So How Exactly Is Mayor Turner Going to Close Houston's Budget Gap?

Since Houston Mayor Sylvester Turner took office, the budget shortfall facing city hall for 2017 just keeps getting worse. While Turner says he plans to close the gap through cuts, what's been less apparent is how exactly he intends to pull that off, aside from saying Houston police officers' jobs won't be on the chopping block. 

Houston has been hit hard by the oil bust over the past year and a half. The city's revenues from both crude oil production royalties and sales taxes have plummeted in recent months, creating a looming hole in the city's finances that Turner initially announced was $126 million. This week he said that the estimate has grown to $160 million so far, noting that the shortfall is very likely to continue to widen as the year goes on (and oil prices stay lousy.) 

"I want people to fully understand the situation in which we find ourselves. There are very, very, very few sacred cows. Everyone has to come to the table, from City Council all the way out to people who are working for this city,” Turner told KHOU in mid-February. 

The only part of city government off limits for cuts appears to be the Houston Police Department, which Turner has explained repeatedly is because the city has been about 500 police officers short for a while now. (He also just started a program to hire more officers.)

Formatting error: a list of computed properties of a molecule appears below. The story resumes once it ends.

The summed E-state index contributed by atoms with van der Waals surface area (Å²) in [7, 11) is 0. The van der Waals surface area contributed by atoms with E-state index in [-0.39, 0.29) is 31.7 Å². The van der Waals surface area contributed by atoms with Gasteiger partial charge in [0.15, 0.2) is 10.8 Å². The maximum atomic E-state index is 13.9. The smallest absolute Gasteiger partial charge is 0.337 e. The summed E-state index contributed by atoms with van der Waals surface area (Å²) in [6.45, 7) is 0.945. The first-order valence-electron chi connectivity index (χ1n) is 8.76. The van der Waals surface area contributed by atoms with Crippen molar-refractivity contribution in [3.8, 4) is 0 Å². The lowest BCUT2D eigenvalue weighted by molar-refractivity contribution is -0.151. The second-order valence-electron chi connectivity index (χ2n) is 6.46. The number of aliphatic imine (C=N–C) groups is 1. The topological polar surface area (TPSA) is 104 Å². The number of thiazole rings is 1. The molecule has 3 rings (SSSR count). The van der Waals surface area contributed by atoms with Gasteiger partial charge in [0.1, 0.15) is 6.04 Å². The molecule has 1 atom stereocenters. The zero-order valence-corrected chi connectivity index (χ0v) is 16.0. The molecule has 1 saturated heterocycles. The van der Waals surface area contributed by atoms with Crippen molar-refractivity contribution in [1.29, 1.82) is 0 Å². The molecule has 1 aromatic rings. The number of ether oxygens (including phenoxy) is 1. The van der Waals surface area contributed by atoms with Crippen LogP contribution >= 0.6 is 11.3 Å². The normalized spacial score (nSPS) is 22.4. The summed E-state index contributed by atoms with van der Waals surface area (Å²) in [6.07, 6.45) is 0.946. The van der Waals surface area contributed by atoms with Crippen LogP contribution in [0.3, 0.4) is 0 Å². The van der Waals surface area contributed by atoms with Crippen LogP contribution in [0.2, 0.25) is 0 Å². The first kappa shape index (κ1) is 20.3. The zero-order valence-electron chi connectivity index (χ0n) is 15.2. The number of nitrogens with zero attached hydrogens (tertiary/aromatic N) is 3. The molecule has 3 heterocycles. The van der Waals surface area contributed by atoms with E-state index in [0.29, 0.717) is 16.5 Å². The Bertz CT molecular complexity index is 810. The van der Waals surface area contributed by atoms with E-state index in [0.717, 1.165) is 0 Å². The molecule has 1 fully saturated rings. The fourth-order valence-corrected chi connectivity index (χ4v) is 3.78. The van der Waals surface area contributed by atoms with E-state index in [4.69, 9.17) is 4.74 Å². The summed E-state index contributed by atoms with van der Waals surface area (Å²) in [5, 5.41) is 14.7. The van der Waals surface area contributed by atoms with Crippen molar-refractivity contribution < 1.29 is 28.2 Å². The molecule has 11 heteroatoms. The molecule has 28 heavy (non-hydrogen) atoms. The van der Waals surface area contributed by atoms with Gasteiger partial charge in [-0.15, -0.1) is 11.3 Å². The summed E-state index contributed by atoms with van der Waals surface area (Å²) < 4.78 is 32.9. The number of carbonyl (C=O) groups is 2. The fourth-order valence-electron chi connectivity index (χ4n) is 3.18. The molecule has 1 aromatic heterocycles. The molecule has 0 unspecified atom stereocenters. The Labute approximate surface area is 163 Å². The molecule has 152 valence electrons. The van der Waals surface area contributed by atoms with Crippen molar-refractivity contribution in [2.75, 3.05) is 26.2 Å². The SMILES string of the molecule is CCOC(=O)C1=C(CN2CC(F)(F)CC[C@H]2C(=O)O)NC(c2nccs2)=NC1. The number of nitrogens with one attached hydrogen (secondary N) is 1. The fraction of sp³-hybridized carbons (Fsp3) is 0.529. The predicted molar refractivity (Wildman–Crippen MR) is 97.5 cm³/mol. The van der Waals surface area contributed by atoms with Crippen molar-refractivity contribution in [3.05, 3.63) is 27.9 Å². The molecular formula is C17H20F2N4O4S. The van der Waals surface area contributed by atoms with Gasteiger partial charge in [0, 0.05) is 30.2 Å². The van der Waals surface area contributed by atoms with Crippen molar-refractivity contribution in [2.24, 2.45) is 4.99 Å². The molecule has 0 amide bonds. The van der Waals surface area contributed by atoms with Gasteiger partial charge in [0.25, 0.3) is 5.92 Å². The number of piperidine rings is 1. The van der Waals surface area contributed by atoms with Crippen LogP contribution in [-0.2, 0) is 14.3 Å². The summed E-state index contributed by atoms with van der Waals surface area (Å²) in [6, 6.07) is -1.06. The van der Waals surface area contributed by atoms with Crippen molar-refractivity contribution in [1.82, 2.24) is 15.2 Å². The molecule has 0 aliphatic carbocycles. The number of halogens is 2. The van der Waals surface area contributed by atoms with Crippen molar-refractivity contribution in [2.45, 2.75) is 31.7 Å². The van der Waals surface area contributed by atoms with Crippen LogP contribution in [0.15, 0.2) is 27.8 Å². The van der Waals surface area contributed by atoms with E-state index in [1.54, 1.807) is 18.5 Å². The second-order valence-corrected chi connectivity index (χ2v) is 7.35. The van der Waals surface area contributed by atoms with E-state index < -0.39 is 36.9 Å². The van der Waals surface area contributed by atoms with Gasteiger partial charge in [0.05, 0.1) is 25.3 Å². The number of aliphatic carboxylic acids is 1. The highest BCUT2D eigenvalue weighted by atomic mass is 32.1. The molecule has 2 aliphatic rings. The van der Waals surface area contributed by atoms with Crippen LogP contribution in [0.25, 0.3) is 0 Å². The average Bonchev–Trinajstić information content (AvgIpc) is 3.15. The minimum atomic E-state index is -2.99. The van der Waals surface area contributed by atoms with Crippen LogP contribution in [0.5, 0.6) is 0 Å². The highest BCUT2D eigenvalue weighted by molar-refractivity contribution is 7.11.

Thus, the budgets for the fiscal year have to be adjusted, and "everything is on the table" but Houston police officers' jobs, according to City of Houston spokeswoman Darian Ward. However, when we asked Ward what exact departments would be up for budget cuts and potential layoffs, she said all of them except Houston police — yep, turns out Turner's office is really not going to get any more specific than that.  

So apparently "everything" means every other city department except HPD — including Parks and Recreation, Solid Waste Management, Public Works and Engineering, the Library Department, Emergency Medical Services, the Houston Health Department, and the Houston Fire Department — will likely face cuts. Vacant city positions will be eliminated and at least 100 people will be laid off, Turner told KUHF. 

What's interesting is that this includes the firefighters, even though Alvin White, president of the Houston Professional Firefighters Association, says HFD is also chronically shorthanded. 

Previous budget cuts have hit HFD's training programs, including the one that teaches firefighters how to run the boats used in the Memorial Day flood last year. White says the department can't reduce staff any further without seeing an increase in overtime since minimum staffing levels require at least four firemen per firetruck, so the reductions would have to come in equipment and training programs. “The problem is the city leaders know that when the bell goes off, the men and women of the fire department respond. We don't write tickets or pull in money for the city in some way, we just respond to the call.” 

“We're both public safety employees. To come out and say the police are going to be safe but the firefighters aren't, that doesn't seem right,” White says. “Our men and women in blue have a hard time, and they'll tell you they need 500 new police officers, but we're understaffed too; we're short 400 to 500 firefighters.”

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